FERC proposes power system physical security reliability standard

The Federal Energy Regulatory Commission has issued a notice of proposed rulemaking that would approve, with modifications, a power system physical security reliability standard submitted by the North American Electric Reliability Corp.

The commission issued an order in March directing NERC to develop a reliability standard requiring owners and operators of the bulk power system to address risks due to physical security threats and vulnerabilities. That order, No. RD14-6, required physical security for the facilities most critical to reliable operation of the bulk power system. FERC held a conference in June on system reliability.

The new NOPR, No. RM14-15 issued July 17, finds NERC’s proposed reliability standard largely satisfies the directives of its March order. However, FERC proposes to direct NERC to develop a modification that would specifically allow FERC or other appropriate governmental authorities to add or subtract facilities from an operator’s list of critical facilities.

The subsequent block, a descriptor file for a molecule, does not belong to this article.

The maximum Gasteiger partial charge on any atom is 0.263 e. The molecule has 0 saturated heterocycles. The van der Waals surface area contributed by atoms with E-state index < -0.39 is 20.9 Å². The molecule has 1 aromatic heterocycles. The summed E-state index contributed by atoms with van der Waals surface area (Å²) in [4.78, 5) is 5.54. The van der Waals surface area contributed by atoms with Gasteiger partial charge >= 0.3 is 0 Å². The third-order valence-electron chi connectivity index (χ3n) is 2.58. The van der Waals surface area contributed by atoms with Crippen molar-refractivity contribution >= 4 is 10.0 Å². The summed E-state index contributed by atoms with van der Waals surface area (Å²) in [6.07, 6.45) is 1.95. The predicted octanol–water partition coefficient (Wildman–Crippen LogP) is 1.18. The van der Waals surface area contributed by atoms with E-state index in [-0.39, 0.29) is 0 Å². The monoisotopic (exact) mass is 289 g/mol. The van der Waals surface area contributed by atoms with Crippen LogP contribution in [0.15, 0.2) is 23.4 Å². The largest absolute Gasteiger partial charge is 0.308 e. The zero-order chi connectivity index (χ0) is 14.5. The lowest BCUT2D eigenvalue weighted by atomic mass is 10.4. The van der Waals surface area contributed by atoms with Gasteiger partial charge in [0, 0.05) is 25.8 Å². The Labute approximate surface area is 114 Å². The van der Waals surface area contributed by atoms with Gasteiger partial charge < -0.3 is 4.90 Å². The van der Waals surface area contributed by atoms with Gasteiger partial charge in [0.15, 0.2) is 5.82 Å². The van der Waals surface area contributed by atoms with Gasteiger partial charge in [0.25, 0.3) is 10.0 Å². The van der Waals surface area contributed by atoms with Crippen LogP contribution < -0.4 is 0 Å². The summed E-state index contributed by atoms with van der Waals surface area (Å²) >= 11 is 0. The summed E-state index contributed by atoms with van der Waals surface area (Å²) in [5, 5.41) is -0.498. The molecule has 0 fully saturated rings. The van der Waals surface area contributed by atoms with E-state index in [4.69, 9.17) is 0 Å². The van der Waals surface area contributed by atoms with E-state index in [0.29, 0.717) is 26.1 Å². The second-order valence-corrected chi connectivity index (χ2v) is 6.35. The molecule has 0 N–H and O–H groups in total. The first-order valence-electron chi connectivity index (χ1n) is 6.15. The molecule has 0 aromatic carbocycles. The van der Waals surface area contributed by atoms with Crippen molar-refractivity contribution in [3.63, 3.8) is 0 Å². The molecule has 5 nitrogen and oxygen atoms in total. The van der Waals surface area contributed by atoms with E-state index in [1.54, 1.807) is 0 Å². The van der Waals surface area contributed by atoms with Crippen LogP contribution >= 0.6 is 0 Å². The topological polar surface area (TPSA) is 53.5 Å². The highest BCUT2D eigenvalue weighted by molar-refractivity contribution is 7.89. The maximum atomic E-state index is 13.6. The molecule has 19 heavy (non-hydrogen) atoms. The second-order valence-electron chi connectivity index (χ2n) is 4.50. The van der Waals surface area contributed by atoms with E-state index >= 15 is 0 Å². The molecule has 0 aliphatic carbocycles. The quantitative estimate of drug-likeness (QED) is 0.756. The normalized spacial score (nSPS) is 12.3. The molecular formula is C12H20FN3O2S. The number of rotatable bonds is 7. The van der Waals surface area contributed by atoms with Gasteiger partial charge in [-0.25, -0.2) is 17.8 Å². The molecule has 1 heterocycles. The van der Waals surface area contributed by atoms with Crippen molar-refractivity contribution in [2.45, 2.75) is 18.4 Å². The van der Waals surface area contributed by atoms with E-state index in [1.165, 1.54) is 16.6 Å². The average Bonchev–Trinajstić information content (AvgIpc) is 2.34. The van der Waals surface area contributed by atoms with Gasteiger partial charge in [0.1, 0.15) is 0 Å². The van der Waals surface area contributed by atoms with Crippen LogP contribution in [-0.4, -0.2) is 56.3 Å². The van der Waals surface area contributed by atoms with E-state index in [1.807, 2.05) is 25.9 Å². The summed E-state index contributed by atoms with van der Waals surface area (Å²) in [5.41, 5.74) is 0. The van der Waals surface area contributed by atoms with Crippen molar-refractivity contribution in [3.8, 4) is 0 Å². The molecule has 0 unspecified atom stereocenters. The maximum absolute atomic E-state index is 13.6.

FERC also proposes directing NERC to revise wording that the commission thinks could narrow the scope and number of identified critical facilities. Specifically, the NOPR suggests that NERC’s term “widespread instability” is more ambiguous than the simple term “instability.”

In the notice of proposed rulemaking, FERC seeks comment on the two proposed modifications. The NOPR also proposes that NERC submit two reports analyzing whether the physical security reliability standard should apply to additional types of facilities and analyzing grid resiliency and what can be done to maintain reliable operations when faced with loss or degradation of critical facilities.

The notice of proposed rulemaking may be obtained from FERC’s Internet site under http://www.ferc.gov/whats-new/comm-meet/2014/071714/E-8.pdf. Comments on the NOPR are due 45 days after its publication in the Federal Register.

In April, the Energy Department’s Office of Inspector General ordered FERC to take immediate steps to protect national security information pertaining to the bulk power system, which in some cases includes hydroelectric facilities. Citing lapses in FERC’s control of sensitive power system information, DOE Inspector General Gregory Friedman issued a management alert recommending immediate steps by FERC Acting Chairman Cheryl LaFleur.

FERC also issued final rules in November updating Critical Infrastructure Protection Reliability Standards by expanding cyber security standards for the bulk electricity system, including hydroelectric projects.

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